How To Make A Thermometer Chart in Microsoft Excel 2010
You have something you want to track over the course of a few months and want a simple, effective way of keeping everyone in the loop. What should you do? In many circumstances, a simple rising thermometer chart made in Excel will serve your needs nicely.
A thermometer chart only keeps track of a single variable, whether it is a sales goal, fundraising goal, weight loss, number of cookies sold or customers retained. The thermometer is simply displaying a percentage of the goal. For example, if your sales goal is $1,000,000 and you have already made sales of $500,000, you could have a thermometer half-full showing you are at 50% of your sales goal.
With that out of the way, let’s get down to building our thermometer in Excel 2010. If you are using Excel 2007, the process is similar. There is an excellent article on BrightHub you can look at on how to create a thermometer chart in Excel 2007.
Setting up the spreadsheet
For the purposes of illustration, I’m going to make a thermometer chart showing how far we are to meeting a sales goal. You can use your own values and goal. Keep in mind that you don’t need to use multiple columns like I am going to do. The only piece of data you need is a single value - a percentage of your goal.
- Open Excel 2010.
- Column A will list out the number of months in a year (1-12). Column A will not figure into our formula, but will make it easier for the person updating the spreadsheet. Enter a label called Month in A1.
- Column B will be our sales figures for each month. Enter in a few sales figures and label B1 with a label of Sales Made.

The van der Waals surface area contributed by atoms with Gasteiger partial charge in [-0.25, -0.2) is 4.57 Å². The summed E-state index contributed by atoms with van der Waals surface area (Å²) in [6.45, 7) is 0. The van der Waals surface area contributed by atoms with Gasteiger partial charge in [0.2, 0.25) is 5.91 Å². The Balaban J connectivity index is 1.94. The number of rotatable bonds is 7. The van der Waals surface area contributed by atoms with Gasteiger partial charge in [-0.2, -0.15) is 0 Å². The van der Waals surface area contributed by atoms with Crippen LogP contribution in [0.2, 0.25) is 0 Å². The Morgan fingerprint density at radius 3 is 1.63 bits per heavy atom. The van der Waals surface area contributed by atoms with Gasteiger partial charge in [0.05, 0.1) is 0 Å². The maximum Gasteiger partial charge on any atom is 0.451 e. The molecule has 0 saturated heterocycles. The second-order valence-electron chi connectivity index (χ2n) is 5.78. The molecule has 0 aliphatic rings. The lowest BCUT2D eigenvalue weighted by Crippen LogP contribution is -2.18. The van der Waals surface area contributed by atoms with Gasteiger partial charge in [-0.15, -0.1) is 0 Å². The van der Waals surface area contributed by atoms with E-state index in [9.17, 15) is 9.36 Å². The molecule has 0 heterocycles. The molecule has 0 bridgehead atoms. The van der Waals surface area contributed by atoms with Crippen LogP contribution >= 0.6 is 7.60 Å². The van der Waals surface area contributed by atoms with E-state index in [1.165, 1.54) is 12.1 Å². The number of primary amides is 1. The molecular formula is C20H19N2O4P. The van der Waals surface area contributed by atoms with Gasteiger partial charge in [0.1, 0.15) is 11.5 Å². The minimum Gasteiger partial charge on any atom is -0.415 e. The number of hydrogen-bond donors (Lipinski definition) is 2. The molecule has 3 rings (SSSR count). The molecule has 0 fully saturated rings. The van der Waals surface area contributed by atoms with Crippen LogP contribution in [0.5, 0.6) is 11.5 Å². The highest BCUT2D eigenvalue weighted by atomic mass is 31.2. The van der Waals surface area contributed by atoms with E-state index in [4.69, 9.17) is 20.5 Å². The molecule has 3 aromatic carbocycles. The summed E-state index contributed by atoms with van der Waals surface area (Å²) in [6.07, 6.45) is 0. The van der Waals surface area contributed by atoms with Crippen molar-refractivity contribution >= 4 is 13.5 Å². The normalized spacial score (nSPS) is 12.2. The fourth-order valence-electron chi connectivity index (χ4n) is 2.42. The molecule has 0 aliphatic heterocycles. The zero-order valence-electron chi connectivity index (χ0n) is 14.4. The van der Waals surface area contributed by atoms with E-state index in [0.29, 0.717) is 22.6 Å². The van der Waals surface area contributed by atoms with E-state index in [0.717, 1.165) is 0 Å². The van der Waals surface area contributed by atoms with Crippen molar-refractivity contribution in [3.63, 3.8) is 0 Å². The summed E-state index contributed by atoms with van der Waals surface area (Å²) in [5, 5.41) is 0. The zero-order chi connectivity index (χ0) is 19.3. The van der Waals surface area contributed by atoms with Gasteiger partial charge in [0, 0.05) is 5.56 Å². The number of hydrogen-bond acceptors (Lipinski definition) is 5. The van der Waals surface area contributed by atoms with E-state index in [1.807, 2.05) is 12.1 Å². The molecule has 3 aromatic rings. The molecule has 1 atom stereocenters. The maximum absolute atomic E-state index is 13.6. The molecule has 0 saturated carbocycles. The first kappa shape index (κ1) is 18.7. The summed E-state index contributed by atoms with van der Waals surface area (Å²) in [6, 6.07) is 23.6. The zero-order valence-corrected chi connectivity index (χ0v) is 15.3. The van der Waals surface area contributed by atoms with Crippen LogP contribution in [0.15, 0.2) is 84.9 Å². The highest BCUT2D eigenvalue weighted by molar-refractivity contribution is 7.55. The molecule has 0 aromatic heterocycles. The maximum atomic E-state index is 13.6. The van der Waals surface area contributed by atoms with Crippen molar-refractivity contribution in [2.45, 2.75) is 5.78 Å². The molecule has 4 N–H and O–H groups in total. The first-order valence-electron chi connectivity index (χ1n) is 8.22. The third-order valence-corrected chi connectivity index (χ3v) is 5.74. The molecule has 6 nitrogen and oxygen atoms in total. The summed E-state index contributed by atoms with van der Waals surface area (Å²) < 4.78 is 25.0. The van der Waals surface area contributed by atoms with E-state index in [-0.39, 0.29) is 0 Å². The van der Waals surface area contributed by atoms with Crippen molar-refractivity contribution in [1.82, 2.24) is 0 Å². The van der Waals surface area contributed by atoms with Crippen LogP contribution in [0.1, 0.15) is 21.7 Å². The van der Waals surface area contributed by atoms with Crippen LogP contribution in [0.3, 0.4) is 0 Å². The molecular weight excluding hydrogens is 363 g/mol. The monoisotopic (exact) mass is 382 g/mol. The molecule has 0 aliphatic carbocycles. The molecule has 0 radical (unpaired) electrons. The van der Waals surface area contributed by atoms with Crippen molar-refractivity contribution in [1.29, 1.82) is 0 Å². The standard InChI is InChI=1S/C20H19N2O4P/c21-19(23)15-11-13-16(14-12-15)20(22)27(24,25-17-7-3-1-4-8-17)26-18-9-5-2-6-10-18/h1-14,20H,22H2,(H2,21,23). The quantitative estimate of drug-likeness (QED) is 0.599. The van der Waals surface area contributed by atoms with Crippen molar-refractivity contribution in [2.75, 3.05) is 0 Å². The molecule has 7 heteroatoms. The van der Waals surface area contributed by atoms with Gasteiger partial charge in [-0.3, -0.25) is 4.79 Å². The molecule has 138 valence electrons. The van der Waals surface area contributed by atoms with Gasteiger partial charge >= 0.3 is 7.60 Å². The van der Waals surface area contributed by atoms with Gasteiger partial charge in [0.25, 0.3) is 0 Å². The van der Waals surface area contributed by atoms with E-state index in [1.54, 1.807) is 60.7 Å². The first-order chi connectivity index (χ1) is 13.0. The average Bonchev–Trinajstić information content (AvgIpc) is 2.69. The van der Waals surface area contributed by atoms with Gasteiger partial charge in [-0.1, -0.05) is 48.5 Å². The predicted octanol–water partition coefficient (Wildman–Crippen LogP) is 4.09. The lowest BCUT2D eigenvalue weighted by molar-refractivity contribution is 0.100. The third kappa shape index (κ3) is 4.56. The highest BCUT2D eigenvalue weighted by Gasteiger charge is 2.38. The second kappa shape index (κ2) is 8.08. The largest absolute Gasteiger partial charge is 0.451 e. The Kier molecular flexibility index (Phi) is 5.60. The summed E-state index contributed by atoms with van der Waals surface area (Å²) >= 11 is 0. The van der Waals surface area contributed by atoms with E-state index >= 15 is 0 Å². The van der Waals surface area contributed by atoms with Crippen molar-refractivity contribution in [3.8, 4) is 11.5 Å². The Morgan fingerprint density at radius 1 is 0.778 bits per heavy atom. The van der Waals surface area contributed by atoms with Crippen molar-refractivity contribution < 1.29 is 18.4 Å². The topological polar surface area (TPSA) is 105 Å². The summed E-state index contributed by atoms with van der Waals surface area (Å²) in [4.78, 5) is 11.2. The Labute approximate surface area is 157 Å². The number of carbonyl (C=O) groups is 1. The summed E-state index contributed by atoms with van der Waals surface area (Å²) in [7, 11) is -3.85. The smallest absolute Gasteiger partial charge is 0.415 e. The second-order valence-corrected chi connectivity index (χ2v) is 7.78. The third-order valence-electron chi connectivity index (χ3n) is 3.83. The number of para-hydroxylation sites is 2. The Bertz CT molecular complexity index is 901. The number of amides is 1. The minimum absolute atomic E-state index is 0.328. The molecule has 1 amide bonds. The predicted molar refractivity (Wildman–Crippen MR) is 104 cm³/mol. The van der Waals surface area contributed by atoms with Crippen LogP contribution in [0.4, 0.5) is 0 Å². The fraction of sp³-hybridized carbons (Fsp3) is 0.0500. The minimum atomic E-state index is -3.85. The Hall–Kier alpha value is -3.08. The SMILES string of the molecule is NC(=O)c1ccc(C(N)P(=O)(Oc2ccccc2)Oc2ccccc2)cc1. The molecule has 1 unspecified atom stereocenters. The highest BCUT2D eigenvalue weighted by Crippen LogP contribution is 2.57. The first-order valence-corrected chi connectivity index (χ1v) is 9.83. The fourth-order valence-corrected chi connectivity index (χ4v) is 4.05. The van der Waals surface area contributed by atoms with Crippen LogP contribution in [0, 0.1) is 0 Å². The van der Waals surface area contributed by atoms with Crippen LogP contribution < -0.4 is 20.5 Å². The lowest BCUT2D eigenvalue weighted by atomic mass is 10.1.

- At the bottom of Column A, label the cell Total (A14). Cell A15 should be labeled Goal and A16 should be labeled Percent to Goal.
- Create a simple formula for B14. It should be something like =sum(B2:B13). You should now have a total of the sales you entered into column B.
- In B15, enter a sales goal.
- In B16, enter a simple formula like =B14/B15*100. This will give you a percentage to use in the thermometer chart. This is known as your “key” for the chart.
Stop for a second and make sure your table is set up properly. If you have been following along, your spreadsheet should look something like Figure 1. Next, we’ll use our percentage to create the thermometer.
Making the thermometer chart in Excel 2010
- Click the Insert tab, navigate to Column, 2-D Column and finally the first 2-D chart called Cluster Column (Figure 2).
- Click once in your (empty) chart and then click the Select Data button on the menu bar.
- The Select Data Source dialog box will open. Click on cell B16 (your percentage for your goal) and click OK (Figure 3). You should now have a single column displayed in your chart (Figure 4).
- Make sure your chart is still selected and under Chart Styles select a color for your chart. Red seems appropriate.
- Right-click on the text labeled Series 1 and select Delete.
- Right-click on the label for the bar 1 and select Delete. Your chart should now look like Figure 5.
- Right-click on the horizontal lines and select Delete. You should now just have a lone red bar along with the corresponding percentages along the y-axis.
- Double-click on the percentage along the y-axis. The Axis Options dialog should open.
- Change the minimum and maximum numbers from Automatic to Fixed and enter 0 for minimum and 1.0 for maximum. Click OK. Your chart should look like Figure 6.
- Click on the red bar and resize the bar so it is thinner – more thermometer-like.
- Double-click on the chart. The Format Chart Area box should open. Click on Border Color and select No Line. Click Close.
- Next, draw a simple circle around the bar portion of our chart. Resize the circle and move it to the bottom of the bar chart. Be sure the circle is brought to the front of the bar chart. Also, change the color to match the bar chart.
Figure 7 shows the end product. With that, you should be done! Feel free to fancy things up a bit or even get ambitious and set your maximum percentage value from step 9 above higher than 100%. Good luck and I hope you not only meet your goal, but far exceed it!